Against this weight of authority, taxpayer argues that the result under paragraph (1) should be different because there is no explicit reference to stock ownership, as there is in paragraphs (2) and (3). Neither that fact, however, nor the purpose and history of § 302(b)(1) supports taxpayer's argument. The attribution rule designed to provide a clear answer to what would otherwise be a difficult tax question -- formed part of the tax bill that was subsequently enacted as the 1954 Code. As is discussed further infra, the bill as passed by the House of Representatives contained no provision comparable to § 302(b)(1). When that provision was added in the Senate, no purpose was evidenced to restrict the applicability of § 318(a). Rather, the attribution rules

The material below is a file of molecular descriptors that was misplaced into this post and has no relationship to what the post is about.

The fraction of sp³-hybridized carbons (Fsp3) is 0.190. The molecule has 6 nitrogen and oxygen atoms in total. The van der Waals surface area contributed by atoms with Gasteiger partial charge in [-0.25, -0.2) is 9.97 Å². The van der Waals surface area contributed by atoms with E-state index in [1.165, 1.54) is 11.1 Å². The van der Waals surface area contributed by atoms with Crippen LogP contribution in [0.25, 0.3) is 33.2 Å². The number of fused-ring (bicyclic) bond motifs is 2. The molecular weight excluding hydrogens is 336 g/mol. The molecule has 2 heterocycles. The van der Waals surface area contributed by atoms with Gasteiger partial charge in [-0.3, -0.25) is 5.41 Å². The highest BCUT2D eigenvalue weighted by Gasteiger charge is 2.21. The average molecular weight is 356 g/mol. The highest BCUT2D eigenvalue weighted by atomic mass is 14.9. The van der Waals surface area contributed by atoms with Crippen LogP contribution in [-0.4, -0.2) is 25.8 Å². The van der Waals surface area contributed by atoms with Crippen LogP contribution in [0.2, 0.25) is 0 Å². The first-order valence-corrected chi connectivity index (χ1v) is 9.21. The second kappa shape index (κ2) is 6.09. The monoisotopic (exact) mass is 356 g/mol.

continued to be made specifically applicable to the entire section, and we believe that Congress intended that they be taken into account wherever ownership of stock was relevant.
Indeed, it was necessary that the attribution rules apply to § 302(b)(1) unless they were to be effectively eliminated from consideration with regard to §§ 302(b)(2) and (3) also. For if a transaction failed to qualify under one of those sections solely because of the attribution rules, it would, according to taxpayer's argument, nonetheless qualify under § 302(b)(1). We cannot agree that Congress intended so to nullify its explicit directive. We...